Disclaimer: We don't provide legal advice, nor is this a legal document. Consult an attorney to learn about your company's specific legal requirements or the law.
In the legal sense of the EEO definition, “same chances” or “equal opportunity” means that employers cannot use certain characteristics as reasons to hire or reject candidates or make other employment decisions; in other words, they cannot discriminate against those characteristics. In many countries, protected characteristics include:
- Race / color
- National origin / ethnicity
- Sex / gender / sexual orientation
- Physical or mental disability
EEO doesn’t guarantee that people of underrepresented groups will get hired. The purpose of EEO regulations is to make sure nobody will face rejection or difficulties because they’re in a protected group.
For example, under several EEO laws, you cannot reject a candidate simply because they’re Jewish or Christian, African or Caucasian, or because they’re pregnant. Similarly, you cannot advertise jobs asking for candidates of a certain age, and you cannot promote men over women – you can only base this decision on each person’s proven capabilities, performance and other objective criteria, rather than biases against protected groups.
If your company fails to comply with equal employment opportunity regulations, you may face complaints, lawsuits and fines. There are also the intangible costs associated with having a uniform instead of diverse workforce; you’re missing out on the benefits of different perspectives and approaches to the work at hand.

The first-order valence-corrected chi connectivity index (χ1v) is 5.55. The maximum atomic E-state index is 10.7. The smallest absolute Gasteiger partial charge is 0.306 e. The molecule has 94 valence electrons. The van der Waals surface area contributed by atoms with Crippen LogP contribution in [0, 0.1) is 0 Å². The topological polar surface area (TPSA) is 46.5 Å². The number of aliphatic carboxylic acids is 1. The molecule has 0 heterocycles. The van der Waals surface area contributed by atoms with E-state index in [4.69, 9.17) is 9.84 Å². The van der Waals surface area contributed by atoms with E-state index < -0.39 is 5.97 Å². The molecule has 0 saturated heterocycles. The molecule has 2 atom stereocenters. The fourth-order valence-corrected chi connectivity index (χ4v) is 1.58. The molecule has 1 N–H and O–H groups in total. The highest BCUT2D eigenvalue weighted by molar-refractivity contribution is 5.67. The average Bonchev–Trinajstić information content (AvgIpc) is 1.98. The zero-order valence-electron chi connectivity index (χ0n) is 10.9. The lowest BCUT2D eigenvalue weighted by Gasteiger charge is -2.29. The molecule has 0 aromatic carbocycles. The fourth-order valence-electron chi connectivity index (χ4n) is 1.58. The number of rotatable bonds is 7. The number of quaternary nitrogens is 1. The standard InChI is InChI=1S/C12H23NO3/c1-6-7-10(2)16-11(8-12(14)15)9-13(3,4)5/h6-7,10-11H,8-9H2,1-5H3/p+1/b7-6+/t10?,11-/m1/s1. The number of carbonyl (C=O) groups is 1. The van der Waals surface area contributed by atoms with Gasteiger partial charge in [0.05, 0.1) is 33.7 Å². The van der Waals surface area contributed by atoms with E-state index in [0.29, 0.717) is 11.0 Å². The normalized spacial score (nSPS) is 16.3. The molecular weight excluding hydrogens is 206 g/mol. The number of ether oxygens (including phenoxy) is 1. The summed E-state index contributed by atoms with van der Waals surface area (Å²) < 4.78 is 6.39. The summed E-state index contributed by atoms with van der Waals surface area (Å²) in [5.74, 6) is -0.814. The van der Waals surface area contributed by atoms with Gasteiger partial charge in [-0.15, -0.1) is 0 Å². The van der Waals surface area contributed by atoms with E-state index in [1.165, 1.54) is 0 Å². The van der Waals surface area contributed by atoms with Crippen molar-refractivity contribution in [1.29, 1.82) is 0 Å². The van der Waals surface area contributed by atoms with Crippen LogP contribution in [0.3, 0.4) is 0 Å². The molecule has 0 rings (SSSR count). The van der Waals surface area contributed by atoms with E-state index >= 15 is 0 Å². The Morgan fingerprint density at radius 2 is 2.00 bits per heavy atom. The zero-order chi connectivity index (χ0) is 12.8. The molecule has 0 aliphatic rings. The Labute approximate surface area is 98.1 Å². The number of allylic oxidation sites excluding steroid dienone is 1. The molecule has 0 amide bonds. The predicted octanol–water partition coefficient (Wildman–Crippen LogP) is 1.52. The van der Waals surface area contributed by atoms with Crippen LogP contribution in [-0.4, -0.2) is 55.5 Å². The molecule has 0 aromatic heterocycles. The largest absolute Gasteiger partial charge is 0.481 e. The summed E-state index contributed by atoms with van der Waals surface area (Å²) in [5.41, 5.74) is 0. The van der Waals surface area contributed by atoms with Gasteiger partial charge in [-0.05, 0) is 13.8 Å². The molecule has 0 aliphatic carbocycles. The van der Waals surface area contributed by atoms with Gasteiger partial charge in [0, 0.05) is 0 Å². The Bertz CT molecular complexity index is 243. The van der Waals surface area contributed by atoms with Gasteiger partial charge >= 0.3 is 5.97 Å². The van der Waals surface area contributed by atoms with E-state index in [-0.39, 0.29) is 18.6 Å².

To keep track of how EEO compliant organizations are, U.S. regulations require some employers to file the EEO-1 report. Generally, if you have more than 100 employees, or you’re a federal contractor with more than 50 employees and a federal contract worth more than $50,000, you’ll need to file an EEO-1 report.
Don't miss our complete EEO guide for employers
Bona fide occupational qualification1
Equal employment opportunity that concerns protected characteristics does have some exceptions. These exceptions of the EEO definition are bona fide qualifications (or “genuine occupational qualifications” in the UK) for a specific job. The nature of certain jobs may allow you to make an employment decision based on one of the protected characteristics.
For example, if you’re hiring for an actor to play a teenager, you can hire a person more closely to the age of the film character, rather than a middle-aged actor. Or, if a company makes clothes for men, it can advertise for male models. Another example is when a religious organization of a certain faith hires only candidates who share that faith if their job is related to it (for instance, when they are members of the clergy.)
There’s another special case when considering specific protected characteristics. This comes in the form of affirmative action: the conscious, proactive pursuit of gender balance and diversity in an organization by supporting protected groups who are traditionally discriminated against.